We flew back from Vegas on the Galoot Express, an Allegiant Air flight packed with guys in cowboy hats coming home from the National Finals Rodeo. All were identically arrayed in tight Wranglers and oversized snap-button shirts and belt buckles the size of turkey platters, and all swaggered onto the plane braying about their drunken exploits in affected drawls taken from movies and crappy country music. They all wore cell phones, tilted forward for a faster draw. This is the vanishing breed of rugged individualist that made this country great.
Even after four days of galumphing around Vegas in painful cowboy boots, they were an ebullient, self-satisfied bunch. They had accomplished much in a short time: guzzling gallons of Bud Light and making lewd propositions to dozens of cocktail waitresses and keeping awake countless tourists unlucky enough to have a room on the same floor. As one guy on our flight yelled to his companion: "Life's too short not to have a good time." Boy howdy. Straitlaced Las Vegas, which doesn't see a lot of boorish hedonism, never knew what hit it.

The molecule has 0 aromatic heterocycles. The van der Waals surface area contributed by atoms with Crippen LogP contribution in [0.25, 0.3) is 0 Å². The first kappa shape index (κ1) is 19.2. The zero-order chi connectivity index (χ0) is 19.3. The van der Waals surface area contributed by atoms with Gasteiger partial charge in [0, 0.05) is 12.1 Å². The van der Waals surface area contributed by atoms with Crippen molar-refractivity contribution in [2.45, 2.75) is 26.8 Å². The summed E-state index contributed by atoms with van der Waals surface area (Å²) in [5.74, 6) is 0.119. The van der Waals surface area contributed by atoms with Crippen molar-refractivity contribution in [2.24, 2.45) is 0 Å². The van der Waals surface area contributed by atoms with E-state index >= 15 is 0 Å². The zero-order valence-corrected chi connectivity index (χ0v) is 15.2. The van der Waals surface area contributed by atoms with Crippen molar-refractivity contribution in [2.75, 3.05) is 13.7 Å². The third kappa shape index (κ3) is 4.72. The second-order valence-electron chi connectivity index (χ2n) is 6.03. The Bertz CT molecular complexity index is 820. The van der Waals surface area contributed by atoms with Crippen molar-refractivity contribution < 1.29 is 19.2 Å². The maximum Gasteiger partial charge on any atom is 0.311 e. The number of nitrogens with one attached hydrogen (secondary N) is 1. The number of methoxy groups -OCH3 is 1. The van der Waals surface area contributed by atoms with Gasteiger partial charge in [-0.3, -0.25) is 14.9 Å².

I was reminded of Bike Week in Daytona -- another event built largely on apparel. There it's all Harley Davidson regalia, even down to underwear and earrings, and people wandering around reveling in the conformity of the tribe. At both events, people sport clothing commemorating the event while it's still going on. That's just in case you don't get it.
There are no real bikers, of course, just as there are no real cowboys. You need a real-world job to pay for all the merchandise and travel to these annual bacchanals. That means a real-world life in the long months between party time, selling auto parts or insurance or shuffling papers or any of the other prosaic pastimes that can't be expressed in the clothes you wear. I don't blame anybody for donning a different persona once in awhile. I do wish they'd give it a rest on the packed flight home.